Disease Information for Neonatal Progeria Familial (Wiedemann)

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Clinical Manifestations
Signs & Symptoms
Particular physiognomy/Odd looking kids
Craniofacial Abnormalities/Congenital
Baldness/Alopecia
Gray Hair
Gray hair Childhood
Gray hair, premature
Hair loss
Non-scarring Alopecia/balding
Silvery gray hair/child
White Hair
Bossing forehead,infants
Premature Aging
Clinical Presentation & Variations
Presentation/Multiple deformities newborn (odd look)
Presentation/Arteriosclerosis Young Age
Demographics & Risk Factors
Sex & Age Groups
Population/Neonate-newborn
Diagnostic Test Results
X-RAY
Xray/Frontal bossing, infant/Skull
Xray/Parietal bossing/Skull
Associated Diseases & Rule outs
Associated Disease & Complications
Growth retardation/failure
Ischemia, cardiac
Premature aging/senescence
Disease Mechanism & Classification
Class
CLASS/Pediatric disorders (ex)
Process
PROCESS/Autosomal recessive disorder (ex)
PROCESS/Eponymic (category)
PROCESS/Hereditary Multiple anomalies syndrome [EX]
PROCESS/Hereditofamilial (category)
PROCESS/INCIDENCE/Extremely rare disease
PROCESS/Dystostosis/craniofacial (ex)
Definition

Wiedemann Rautenstrauch Syndrome; Neonatal Progeroid Syndrome; Neonatal Pseudo-Hydrocephalic Progeroid Syndrome of Wiedemann-Rautenstrauch; Rautenstrauch-Wiedemann Syndrome; Rautenstrauch-Wiedemann Type Neonatal Progeria

Wiedemann-Rautenstrauch syndrome (also known as neonatal progeroid syndrome) is an extremely rare genetic disorder characterized by an aged appearance at birth (neonatal progeroid appearance); growth delays before and after birth (prenatal and postnatal growth retardation); and deficiency or absence of the layer of fat under the skin (subcutaneous lipoatrophy), causing the skin to appear abnormally thin, fragile, and wrinkled; In addition, for reasons that are not understood, abnormal deposits of fat may accumulate around the buttocks, the areas around the genitals and the anus (anogenital area), and the area between the ribs and the hips (flanks); Affected infants and children also have distinctive malformations of the head and facial (craniofacial) area including an unusually prominent forehead (frontal bossing) and sides of the skull (parietal bossing), causing the head to appear abnormally large (pseudohydrocephalus); unusually small, underdeveloped (hypoplastic) bones of the face and abnormally small facial features; a small "beak-shaped" nose that becomes more pronounced with advancing age; and/or sparse scalp hair, eyebrows, and/or eyelashes; Most infants and children with Wiedemann-Rautenstrauch syndrome also have unusually thin arms and legs; abnormally large hands and feet; progressive neurological and neuromuscular abnormalities; varying degrees of mental retardation; and severe delays in the acquisition of skills requiring the coordination of mental and muscular activities (psychomotor retardation); In addition, in many cases, affected infants and children are prone to repeated respiratory infections that may result in life-threatening complications; Wiedemann-Rautenstrauch syndrome is inherited as an autosomal recessive trait-------- [nord 2005]-------------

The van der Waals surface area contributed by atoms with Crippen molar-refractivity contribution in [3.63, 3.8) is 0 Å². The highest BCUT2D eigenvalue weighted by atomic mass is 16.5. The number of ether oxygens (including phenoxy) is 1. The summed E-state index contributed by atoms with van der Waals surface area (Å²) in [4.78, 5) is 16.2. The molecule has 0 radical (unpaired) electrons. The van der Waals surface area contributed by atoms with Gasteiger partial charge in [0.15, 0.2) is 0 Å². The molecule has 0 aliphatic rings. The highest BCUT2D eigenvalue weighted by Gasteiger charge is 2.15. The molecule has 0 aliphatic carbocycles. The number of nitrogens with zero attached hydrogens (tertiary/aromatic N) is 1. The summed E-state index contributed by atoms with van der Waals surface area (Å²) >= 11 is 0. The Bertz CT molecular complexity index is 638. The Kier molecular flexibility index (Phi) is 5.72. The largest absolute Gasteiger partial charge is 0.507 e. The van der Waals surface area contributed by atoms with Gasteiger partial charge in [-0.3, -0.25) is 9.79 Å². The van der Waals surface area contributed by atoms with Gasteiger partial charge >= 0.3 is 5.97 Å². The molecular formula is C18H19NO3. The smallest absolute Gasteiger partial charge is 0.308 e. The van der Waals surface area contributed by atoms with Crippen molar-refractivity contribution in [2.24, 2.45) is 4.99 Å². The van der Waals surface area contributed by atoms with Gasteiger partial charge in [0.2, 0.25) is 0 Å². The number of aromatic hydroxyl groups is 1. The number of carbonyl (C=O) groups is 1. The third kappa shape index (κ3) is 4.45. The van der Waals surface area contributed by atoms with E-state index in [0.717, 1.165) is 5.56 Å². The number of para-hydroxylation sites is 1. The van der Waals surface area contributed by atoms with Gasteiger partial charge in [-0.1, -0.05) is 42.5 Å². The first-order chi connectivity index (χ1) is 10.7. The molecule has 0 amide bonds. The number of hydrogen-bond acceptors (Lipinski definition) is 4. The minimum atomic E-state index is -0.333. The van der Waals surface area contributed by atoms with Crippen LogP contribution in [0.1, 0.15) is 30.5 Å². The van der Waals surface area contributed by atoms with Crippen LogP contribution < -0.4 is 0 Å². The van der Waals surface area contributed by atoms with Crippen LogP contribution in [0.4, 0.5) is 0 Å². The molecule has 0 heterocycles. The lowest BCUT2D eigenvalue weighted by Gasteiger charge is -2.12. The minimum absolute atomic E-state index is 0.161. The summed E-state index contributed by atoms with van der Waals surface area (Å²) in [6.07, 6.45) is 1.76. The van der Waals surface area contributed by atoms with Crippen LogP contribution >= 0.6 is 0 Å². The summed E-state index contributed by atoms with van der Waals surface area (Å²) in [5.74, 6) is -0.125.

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External Links Related to Neonatal Progeria Familial (Wiedemann)
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Harrison's Online (accessmedicine)
NEJM (The New England Journal of Medicine)
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